Our private boat tour of the Ria Formosa lagoon in the Algarve region of southern Portugal, just outside of downtown Faro (it wasn’t *supposed* to be private, but because it’s the off season, and apparently other people aren’t as enthusiastic about boat rides in January as we are, it became private =D). It was BEAUTIFUL. And so fascinating! The tides vary so much within a day that entire islands come and go in hours. During our trip, the tide was rising – it looked as if we were in the middle of a vast ocean. Then mere hours later from the shore, we could look out and see that ocean now a maze of thin waterways divided by masses of land. And the birds! There were so many, most of which had simply migrated for the winter and would soon return to their homes across the world in Africa, Europe, and beyond.
Our tour guide took us out to the very edge to the thin strip of sand that is Faro Beach. We were able to park the boat and walk across the land to the other side, the beach, to see the ocean. I’ve never seen such powerful waves. They were alive, alive like the entire ecosystem.
This eerie chapel appears so innocent from the outside where it sits not far from the harbor in Faro. But through the doors and behind the altar, out the back door lies an entirely different sort of little sanctuary. A room of human skulls, perfectly and aesthetically arranged. The entire structure, in fact, is built of human bones, the remains of over 1,200 monks, who were exhumed from the cemetery that formerly sat on the site of the chapel.
These sorts of places generate such mixed feelings for me; awe, sadness. It’s so strange to stare into the empty sockets of a human skull and to think that one time, not too long ago in the timeline of the universe, there would have been two eyes staring back at me. Eyes of a person with hopes, dreams, and feelings… now gone.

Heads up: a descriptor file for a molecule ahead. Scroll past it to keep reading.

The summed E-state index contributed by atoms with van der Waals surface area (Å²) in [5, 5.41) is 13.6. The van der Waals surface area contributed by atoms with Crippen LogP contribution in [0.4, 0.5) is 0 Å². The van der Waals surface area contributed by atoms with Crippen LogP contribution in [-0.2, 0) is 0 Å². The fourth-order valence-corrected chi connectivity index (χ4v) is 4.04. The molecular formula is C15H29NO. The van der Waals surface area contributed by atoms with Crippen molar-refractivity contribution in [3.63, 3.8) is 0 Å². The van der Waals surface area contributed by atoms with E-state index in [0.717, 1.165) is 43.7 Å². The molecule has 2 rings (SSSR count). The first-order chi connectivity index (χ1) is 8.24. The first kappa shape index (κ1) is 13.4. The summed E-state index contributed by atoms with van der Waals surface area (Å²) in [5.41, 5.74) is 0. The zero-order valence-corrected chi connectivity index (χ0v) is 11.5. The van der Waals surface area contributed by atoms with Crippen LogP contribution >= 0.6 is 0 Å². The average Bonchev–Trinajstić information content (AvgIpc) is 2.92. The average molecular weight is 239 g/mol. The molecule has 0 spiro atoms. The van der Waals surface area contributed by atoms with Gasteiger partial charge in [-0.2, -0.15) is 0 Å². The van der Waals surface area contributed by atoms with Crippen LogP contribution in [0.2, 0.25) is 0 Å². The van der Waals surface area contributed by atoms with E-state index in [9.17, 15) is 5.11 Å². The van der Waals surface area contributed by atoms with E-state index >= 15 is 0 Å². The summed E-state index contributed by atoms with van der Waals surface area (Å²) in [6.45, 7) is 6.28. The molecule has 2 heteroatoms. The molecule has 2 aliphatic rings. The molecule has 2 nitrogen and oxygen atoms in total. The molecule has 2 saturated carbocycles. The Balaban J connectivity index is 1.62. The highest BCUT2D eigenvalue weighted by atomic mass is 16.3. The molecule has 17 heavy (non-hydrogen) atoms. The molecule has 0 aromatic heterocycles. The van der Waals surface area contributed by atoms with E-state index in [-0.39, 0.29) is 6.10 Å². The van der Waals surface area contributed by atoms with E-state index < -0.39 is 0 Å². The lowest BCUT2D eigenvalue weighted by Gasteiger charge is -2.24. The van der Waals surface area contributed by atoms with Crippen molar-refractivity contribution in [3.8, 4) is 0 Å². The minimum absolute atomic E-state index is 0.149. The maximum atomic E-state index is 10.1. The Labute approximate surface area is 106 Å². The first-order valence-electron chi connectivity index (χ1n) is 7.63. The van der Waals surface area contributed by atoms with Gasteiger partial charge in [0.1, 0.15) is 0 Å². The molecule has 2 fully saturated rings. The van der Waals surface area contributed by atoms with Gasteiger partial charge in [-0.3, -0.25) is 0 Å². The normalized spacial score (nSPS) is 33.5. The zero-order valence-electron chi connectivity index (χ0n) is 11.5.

Wandering “Old Town,” a lazy seaside afternoon in Faro, Portugal. I still need to pinch myself looking at the photos – was this real? The cobblestones, orange trees, the miniature potted plants. The streets were so quiet, deserted even. It was as if this whole little world was just sitting, patiently waiting for us.
I had so much fun playing with my new(ish) Canon camera today – the lighting was perfect for it (I”m especially partial to bright whites). So I’ll definitely be framing some of these prints for the living room at home. A little bit of Faro magic to brighten our walls, though I could never truly capture the way I felt with my feet on the ground in that charming, empty village.
Hello, hello from England. These are pictures from Portugal, yes. But the last time I posted, I was in the U.S., and so much has happened. First of all, I missed my flight back to England. Yes, true life. And not my first time missing a flight… Then, I miraculously made it back, and 24 hours later, we were flying to Portugal. Jet lag x1000. BUT it was so amazing and worth it! We are back in England now, but one week later, I still am craving the octopus salad, the port, the tapas.
These are pictures from my first day in Faro, exploring the harbor. We visiting during the off season, which is why it was so quiet / less expensive. But honestly, I loved it. It was quiet, yes; but intimate. Everything we did was nearly one-on-one. Private tours. Private concerts. The whole city, just for us.
The harbor. Here, quiet. A city alive, resting. Breathing, during it’s break.
This is our first impression of Faro. I will post more pictures soon.